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Economic collapse traps Venezuelans in Bolivarian nightmare


In the past fifteen years over one million Venezuelans have gone into exile.

But as more Venezuelans seek to flee their disintegrating country they are running into an immovable obstacle: the collapse of their currency.

The Venezuelan bolivar has sunk so quickly in value and is burdened with so many exchange restrictions that airlines are beginning to refuse payments in that currency.  This means that many Venezuelans are trapped in their collapsing nation because they have no access to dollars or euros.

Many airlines have lost hundreds of millions of dollars because the bolivars collected from Venezuelan passengers are worthless and cannot be exchanged for any other currency.

Now, if you want a real reference point for the meaning of "Bolivarian"-- as in "Bolivarian Revolution"-- this is it.  Consider the value of the bolivar.

For a concise summary of Venezuela's economic woes go HERE.  And for a report on its booming black market go HERE.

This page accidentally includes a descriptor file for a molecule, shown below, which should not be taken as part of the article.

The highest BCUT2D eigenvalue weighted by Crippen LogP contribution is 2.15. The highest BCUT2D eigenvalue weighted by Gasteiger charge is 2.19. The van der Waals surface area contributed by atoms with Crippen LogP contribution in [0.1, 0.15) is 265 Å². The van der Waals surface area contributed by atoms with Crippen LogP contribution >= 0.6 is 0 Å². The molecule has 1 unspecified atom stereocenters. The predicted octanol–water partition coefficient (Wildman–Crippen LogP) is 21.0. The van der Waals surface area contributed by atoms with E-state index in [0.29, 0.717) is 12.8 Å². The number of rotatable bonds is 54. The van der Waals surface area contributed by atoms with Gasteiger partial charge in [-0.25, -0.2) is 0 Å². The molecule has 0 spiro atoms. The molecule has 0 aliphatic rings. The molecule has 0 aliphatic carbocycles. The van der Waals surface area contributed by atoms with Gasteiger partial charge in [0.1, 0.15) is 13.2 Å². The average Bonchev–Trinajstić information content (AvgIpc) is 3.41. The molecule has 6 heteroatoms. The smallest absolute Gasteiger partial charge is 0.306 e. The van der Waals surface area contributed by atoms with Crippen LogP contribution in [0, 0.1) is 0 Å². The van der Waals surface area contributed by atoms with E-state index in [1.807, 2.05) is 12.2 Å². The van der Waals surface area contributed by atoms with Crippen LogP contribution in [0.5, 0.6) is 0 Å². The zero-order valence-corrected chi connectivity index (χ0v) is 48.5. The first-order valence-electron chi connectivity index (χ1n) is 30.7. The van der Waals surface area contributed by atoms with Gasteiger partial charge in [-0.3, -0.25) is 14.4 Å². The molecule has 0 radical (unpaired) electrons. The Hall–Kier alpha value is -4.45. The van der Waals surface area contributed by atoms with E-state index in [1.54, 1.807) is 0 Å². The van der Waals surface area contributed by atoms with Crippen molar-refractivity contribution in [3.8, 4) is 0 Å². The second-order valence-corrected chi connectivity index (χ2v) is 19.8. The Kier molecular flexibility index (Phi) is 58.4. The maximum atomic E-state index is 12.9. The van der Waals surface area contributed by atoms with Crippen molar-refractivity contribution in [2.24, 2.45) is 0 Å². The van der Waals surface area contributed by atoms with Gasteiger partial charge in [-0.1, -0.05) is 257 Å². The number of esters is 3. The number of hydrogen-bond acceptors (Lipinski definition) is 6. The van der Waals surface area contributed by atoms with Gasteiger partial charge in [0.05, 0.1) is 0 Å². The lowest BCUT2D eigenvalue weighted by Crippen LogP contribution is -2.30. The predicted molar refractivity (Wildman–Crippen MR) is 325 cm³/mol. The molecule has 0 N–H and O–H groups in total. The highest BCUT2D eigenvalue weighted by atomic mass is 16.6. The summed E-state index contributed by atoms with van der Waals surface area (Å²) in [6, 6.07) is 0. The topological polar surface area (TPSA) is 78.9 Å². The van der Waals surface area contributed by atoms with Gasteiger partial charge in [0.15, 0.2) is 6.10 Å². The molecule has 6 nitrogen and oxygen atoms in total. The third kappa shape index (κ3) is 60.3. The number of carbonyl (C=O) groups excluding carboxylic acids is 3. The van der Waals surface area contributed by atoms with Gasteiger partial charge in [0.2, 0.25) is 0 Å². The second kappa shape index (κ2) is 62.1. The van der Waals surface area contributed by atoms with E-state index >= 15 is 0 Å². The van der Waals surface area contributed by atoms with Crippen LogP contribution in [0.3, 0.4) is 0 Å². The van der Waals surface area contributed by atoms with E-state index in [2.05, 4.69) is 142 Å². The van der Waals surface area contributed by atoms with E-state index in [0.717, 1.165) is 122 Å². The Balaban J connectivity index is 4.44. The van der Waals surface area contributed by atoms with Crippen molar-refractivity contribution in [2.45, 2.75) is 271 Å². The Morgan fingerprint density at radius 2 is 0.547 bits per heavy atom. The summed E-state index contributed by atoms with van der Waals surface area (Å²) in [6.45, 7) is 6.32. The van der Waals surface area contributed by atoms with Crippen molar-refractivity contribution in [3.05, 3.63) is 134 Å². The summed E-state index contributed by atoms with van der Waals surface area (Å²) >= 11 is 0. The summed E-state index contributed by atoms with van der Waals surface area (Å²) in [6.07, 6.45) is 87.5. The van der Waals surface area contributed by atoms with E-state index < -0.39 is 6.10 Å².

Today is the feast of St. Sebastian, patron saint who protects against plague and epidemics.  May St. Sebastian plead successfully in the Heavenly Court for an end to the  Castronoid plague that is sweeping Latrine America.


Saint Sebastian

From USA Today

Venezuelans blocked from buying flights out

CARACAS, Venezuela – Venezuelans are finding out that their money is no good with one airline, and others may also cut off the country from flights abroad.

Air Europa, a Spanish discount airline, suspended sales of tickets in bolivars, the Venezuelan currency, because Venezuela has not been exchanging the bolivars for U.S. dollars as is customary.

The suspension, which Europa said Friday is "indefinite," caught some Venezuelans by surprise.

Javier Martinez tried to book a flight this week to Madrid on Air Europa in Caracas, but even though there were plenty of seats available, Air Europa refused to accept his Venezuelan bolivars.

''The reservation people told me that I could buy the ticket in dollars or euros, but not bolivars,'' Martinez says. "I'm Venezuelan, and what other money do I have?"

Under Venezuela's foreign exchange controls, access to dollars is tightly restricted. International airlines serving the country are owed up to $2.6 billion in dollars for bolivars they have turned in to Venezuela's Cadivi foreign exchange agency.

Air Europa is owed upward of $160 million, it said. A company director will fly to Caracas on Monday to meet with the country's foreign exchange agency to discuss the problem, the airline said Friday. The company operates its Madrid-Caracas-Madrid route six times a week.

Most other international airlines are taking steps to limit their exposure to Venezuelan bolivars, which aren't convertible outside the country.

Continue reading HERE.

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